In March 2001, the Taliban dynamited the ancient Buddha statues of Bamian because the Taliban leader, Mullah Omar, claimed they were ‘idolatrous’ and idolatry is banned in Islam. In July 2014, ISIL destroyed the ancient tomb of the prophet Jonah in Mosul for the same reason. This site was considered a sacred site for Jews, Christians and Muslims for centuries. Tragically it is not just ancient cultural monuments that are being destroyed by ISIL. Other accounts refer to smashing of statues in churches and the looting of churches. What is especially worrying and amazing is their willingness to publicise their war crimes and not merely claim them for themselves, but boast about it.
There have been Christian communities in the Nineveh plain of northern Iraq for possibly 1700-1800 years. Some of the Christian communities in Syria and northern Iraq can trace their origins to the early spread of Christianity throughout the Middle East and then Roman Empire. For nearly two millennia they have survived but ISIL is possibly the most dramatic threat they have faced.
Initially Christians in Mosul hoped they might be spared the sectarian attacks on Shia by ISIL. Then on July 14, they noticed the Arabic letter ‘nuun’ ( ن ) for Nasriya (Christian) was daubed outside their properties. Then ISIL gave the estimated 35,000 Christians an ultimatum to 19 July – convert, pay the jizya tax, or be killed.
The jizya is a tax levied on non-Muslims in Sharia law. In ISIL’s case, the jizya was clearly protection money mafia style, and its onerous level was beyond the capacity of many. This left the Christians with no real option but to flee their homes and abandon their goods. Some claim they were robbed by militants as they fled, an added indignity.
ISIL also daubed the Arabic R ( ر ) for rafidah or ‘rejectors’ on the homes of Shia and minorities such as Shabaks and Yazdis and Turkman Shia. This is a Sunni term used to denigrate those who do not follow their particular religious interpretation.
More reports are coming out of stoning for adultery, beheading of Shia prisoners (often from the Iraqi or Syrian militaries) and even the execution of the Sunni imams in the main mosque in Mosul, who were seen to be not teaching ‘correct Islam’ and so had to be killed. One ISIL posting bragged about the execution of ‘rafideh’ for Eid – with horrific pictures of the terrified men in trucks, then kneeling before open pits to be executed.
It was these type of extremist actions that alienated the Sunni tribes from Al Qaeda in 2007 and lead to the ‘Awakening’ movement whereby Sunni tribal leaders supported the US against Al Qaeda. It is a disaster for Iraqis that the Iraqi Prime Minister al Maliki has become so sectarian in his policies and actions that the Sunnis feel they are better protected by supporting the Salafist extremists in ISIL than their own Government. Some Sunnis see Maliki as an ‘Iranian’ and others refer to the ‘good old days under Saddam’.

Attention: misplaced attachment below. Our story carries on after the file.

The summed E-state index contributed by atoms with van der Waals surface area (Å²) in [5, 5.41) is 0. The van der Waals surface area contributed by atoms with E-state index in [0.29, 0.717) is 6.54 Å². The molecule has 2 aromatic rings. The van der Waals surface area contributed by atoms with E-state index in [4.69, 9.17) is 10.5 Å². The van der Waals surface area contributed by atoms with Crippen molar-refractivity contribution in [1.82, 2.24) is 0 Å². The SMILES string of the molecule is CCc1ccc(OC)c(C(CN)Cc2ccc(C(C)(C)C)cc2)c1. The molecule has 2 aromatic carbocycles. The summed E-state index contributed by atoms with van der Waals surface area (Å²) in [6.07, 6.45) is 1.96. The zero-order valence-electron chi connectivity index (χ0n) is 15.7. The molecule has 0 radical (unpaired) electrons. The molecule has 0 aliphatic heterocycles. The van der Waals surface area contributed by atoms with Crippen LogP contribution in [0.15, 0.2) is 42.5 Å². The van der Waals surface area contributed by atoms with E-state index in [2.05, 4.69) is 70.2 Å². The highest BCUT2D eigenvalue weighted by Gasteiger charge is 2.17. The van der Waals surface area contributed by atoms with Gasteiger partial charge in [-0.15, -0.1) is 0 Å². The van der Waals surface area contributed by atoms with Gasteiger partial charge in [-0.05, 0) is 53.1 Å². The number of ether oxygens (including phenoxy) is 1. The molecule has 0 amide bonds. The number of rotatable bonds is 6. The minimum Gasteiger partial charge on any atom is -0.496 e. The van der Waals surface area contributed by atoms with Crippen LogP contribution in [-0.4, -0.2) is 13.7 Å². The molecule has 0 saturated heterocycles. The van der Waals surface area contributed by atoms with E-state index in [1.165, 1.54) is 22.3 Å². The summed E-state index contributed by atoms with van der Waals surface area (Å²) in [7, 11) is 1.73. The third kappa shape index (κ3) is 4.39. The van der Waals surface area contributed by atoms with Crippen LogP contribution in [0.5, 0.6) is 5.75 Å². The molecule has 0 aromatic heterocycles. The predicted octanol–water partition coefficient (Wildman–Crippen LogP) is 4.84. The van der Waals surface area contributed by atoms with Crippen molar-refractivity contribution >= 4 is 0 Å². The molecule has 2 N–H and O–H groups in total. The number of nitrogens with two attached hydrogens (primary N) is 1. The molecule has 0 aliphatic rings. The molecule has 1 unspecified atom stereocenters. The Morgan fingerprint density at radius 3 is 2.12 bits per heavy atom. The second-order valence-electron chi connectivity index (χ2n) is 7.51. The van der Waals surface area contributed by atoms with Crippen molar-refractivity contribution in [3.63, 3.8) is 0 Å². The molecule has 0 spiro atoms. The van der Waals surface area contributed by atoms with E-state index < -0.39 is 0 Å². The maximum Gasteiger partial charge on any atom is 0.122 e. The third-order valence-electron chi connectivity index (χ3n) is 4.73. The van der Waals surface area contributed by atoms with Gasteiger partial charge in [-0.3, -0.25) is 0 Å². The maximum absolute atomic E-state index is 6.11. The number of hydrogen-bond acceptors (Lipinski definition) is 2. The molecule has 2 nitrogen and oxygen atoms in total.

The willingness of ISIL to publicise their war crimes – beheading prisoners, shooting prisoners kneeling before ditches and smashing religious icons and statues – is extremely worrying. They obviously are not afraid of facing war crimes trials for their actions and probably they assumed they are immune from such prosecution may well be sadly right.
Sadly for the Christians and other minorities of Iraq and Syria, they will not be able to return to their homes for some time, if at all. The fact that many Palestinians still have their house keys from their homes in Israel which they fled in what they call the ‘Naqba’(catastrophe) of 1948 gives no hope to yet another group of refugees from the Middle East.
Iraqis tell me that this focus on religion and sect is new in Iraq. Baghdadi Christians and Muslims would celebrate each other’s religious holidays and exchange greetings and presents for Christmas and Eid. Intermarriage between Sunni and Shia families was not uncommon, especially in Baghdad. Now the situation has changed dramatically and sectarianism dominates. Militias are forcing out such Sunni/Shia couples from their homes, others are being forced to separate just because their spouse is a different sect.
The labelling of communities with letters designating their status will immediately create fears in our post holocaust world. We have seen this before. In an inversion of this, Iraqis in Baghdad and Irbil protested in the streets holding up signs saying things like ‘I am Iraqi and I am a Nasriyan’ or others said ‘We are all Nasriyans’. There were also protests in London and Paris with people wearing T-Shirts with just the Arabic letter on them, just as it has been seen in the graffiti daubed on homes in Mosul. On Lebanese TV a well-known TV personality wore a T-Shirt with the letter ‘nuun’ ( ن ) and said ‘We are all Nuun’. Others are putting the symbol and letter on Facebook in solidarity with the persecuted. 
Hopefully such intercommunal and intercultural/religious stands will become possible again in Iraq and Syria, though I fear it will take a long time before there is much progress and the extremists are isolated and disempowered.
Kerry Murphy is a Sydney solicitor who practices in immigration and refugee law.